I’d always been fairly in shape in my younger years, but you hit the 40s…I’ve done—let me list them: AdvoCare 24 Day Challenge; Weight Watchers; Cocoa Fitness, and walking – each with no success. Nothing. A pound or two, after being faithful without cheating. Then, I talked to Kelly about doing personal training last fall, and that didn’t work out for me. Afterwards, I found out about the Small Group Training and jumped on it. But, I was still eating like a crazy person. While I stopped the gaining, I wasn’t losing. I loved the small group camaraderie. It was very motivating. We started the Summer session, and it was a no brainer. Kelly offered the nutritional component, and reluctantly—and with a bad attitude—I started about a week after everyone else with no hope it would work because of my previous attempts. I have no idea if it is the combo of TRX training with the nutrition—or that I began to walk or run 2 days a week—but, the weight started falling off.

Was there a moment when your transformation hurdled an obstacle?

When I do try to eat healthy, I do it. I very rarely cheat. But, I wasn’t having success on other plans. I’d tell you, my metabolism was shut down. I don’t know what kicked it in, but it did, and I started losing with this program after a week or two. I was shocked because of everything I’d tried before. It has to be the combo of all that we’re doing. I thought, “It’s working!” Then, my weight proceeded to keep dropping. I didn’t even set a goal at first because I didn’t think it would work. I set one after I’d lost about 10 pounds. Now, I’m down 22.6 pounds and within 1.5 lbs of my goal.

Three words about what this has done, how you feel now?

I don’t have the aches and pains I was developing.

But, you know what else? I started all of this for the weight loss part, and now, I’m almost as excited about the strength part. I have not been this strong since I was a teenager. To do a real push up with my nose to the floor, over and over..that’s exciting to me. Now that I’ve lost the weight, I’m so excited.

How does this seep into the rest of your life?

With me being so petite-framed, Osteoporosis is a concern. I’d always heard that it [strength training] is good for that. Now, I’m seeing the results of strength training. For the last three or four years, I’d wake up stiff, with a sore neck. I attributed that to age. I don’t have that anymore. Now, I only ache from class, and that’s a good ache! Those are good pains.

And, your personal life?

Yes, it’s helping me keep my sanity. I’ve gone back to school and work full-time. I’m sometimes overwhelmed with being a mom of three teenagers. This is my outlet to keep…balanced. It’s something for me. I give myself 3 – 5 hours a week.

I hear you!

It’s a priority now. It’s not an option of, “Can I make it, or can I not?” I was worried once school started, but the priority is there.

What do you do?

I teach 7th grade science at Grassland Middle School. I love my 7th graders! I’m also in graduate school for speech pathology.

What are your teenagers saying?

They think it’s great. They’ve noticed. My youngest is very strong and athletic. When I showed him my push up, he was pretty impressed. Then, he proceeded to show me HIS push ups with claps in between. I showed my husband. He said, “You need to go down a little bit further.” Three weeks later I showed him that I could go all the way down to my nose! It’s amazing how you progress if you are faithful and push yourself. I’ve done so many things before, but with those programs you do the same thing for six weeks. Maybe I gained a little strength. But, here, Kelly’s got something going on. It’s different all the time – always challenging. It’s really good.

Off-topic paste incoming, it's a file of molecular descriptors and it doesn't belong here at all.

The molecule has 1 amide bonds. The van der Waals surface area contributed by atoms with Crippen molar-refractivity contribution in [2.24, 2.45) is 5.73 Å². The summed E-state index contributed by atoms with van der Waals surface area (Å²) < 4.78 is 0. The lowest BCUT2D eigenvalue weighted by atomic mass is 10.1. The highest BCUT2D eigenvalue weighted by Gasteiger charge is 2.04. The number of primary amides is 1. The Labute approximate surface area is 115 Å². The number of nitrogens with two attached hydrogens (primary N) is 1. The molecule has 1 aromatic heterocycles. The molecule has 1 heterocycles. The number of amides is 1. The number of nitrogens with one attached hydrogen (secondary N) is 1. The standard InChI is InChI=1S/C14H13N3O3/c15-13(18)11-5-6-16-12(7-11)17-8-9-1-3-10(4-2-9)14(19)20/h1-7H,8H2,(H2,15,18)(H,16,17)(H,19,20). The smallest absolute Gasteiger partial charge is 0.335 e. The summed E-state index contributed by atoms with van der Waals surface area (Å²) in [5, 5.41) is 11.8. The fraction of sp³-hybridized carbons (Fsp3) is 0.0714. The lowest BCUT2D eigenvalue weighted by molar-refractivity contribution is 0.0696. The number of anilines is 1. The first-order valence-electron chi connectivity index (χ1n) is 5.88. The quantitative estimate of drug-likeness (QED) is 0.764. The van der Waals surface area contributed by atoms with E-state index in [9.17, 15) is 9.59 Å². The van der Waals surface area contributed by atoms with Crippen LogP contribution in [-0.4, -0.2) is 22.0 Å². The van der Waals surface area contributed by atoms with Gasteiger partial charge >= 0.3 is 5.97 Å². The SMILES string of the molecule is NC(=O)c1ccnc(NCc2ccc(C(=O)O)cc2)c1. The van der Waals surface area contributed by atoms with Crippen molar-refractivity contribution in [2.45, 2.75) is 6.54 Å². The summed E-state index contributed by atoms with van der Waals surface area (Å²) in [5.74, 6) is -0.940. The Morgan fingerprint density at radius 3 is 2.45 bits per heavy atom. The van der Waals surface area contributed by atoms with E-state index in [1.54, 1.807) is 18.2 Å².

I’m to the point now if someone told me I couldn’t come to Franklin Wheelhouse anymore, I think I would go into a panic!

I agree! I think it’s the muscle confusion.

I’m telling you, when I did that 24 day AdvoCare Challenge—eating like we do here and walking—I lost one pound. With Kelly, I think it’s the muscle confusion. It’s been amazing. I’ve lost weight before, but now my body has been reshaped. I’ve lost more than 22 lbs AND I’ve gained serious muscle. I’m wearing sleeveless shirts again!

Yes, I remember you saying you wouldn’t wear sleeveless shirts.

I look so much better. I feel so much better.

One thing I notice with women who invest in themselves and begin to transform, they walk differently.

It’s a self-confidence. I was trying to hide before. I don’t have to do that anymore. I’m comfortable in my own skin.

What would you say to someone else with a negative attitude?

I would say…#1, don’t stop trying different things; and #2, give it six weeks, and see what happens.

How much of this transformation has been a mental journey?

Staying mentally focused? You have to be committed. That’s why I say give it six weeks; you’ll see results and keep going. You’ve got to decide, “I’m not going to eat that chocolate chip cookie I just made for everyone else.” I do like to have a glass of wine on the weekends, so I give myself a little treat every now and then.

I feel healthy, mentally and physically. And GR-eat!

Trainer Thoughts: Kelly Kanski

One of the moments I love most in Julee’s story is that she is managing the rest of her life better because she has added time to exercise and eat well. That is so counter-intuitive, right? When there are only 24 hours in a day and you are struggling to manage work, mom responsibilities, meaningfull relationships, schedules and even in Julee’s case – grad school, I know diet and exercise are easily pushed down on the list of priorities or viewed with guilt that it’s something you should do but just don’t have time for.

Make time! I encourage you to try our program and see results!  You’ll gain confidence, strength, insight and a greater love for living. See if everything else just falls into place. Do not be surprised if your new lifestyle permeates into your relationships, work performance and self-esteem. But also be aware that you’ll most likely lose – you’ll lose weight, inches, excuses, baggage, and that nagging guilt. Hmmm…not such a bad deal in my book. 🙂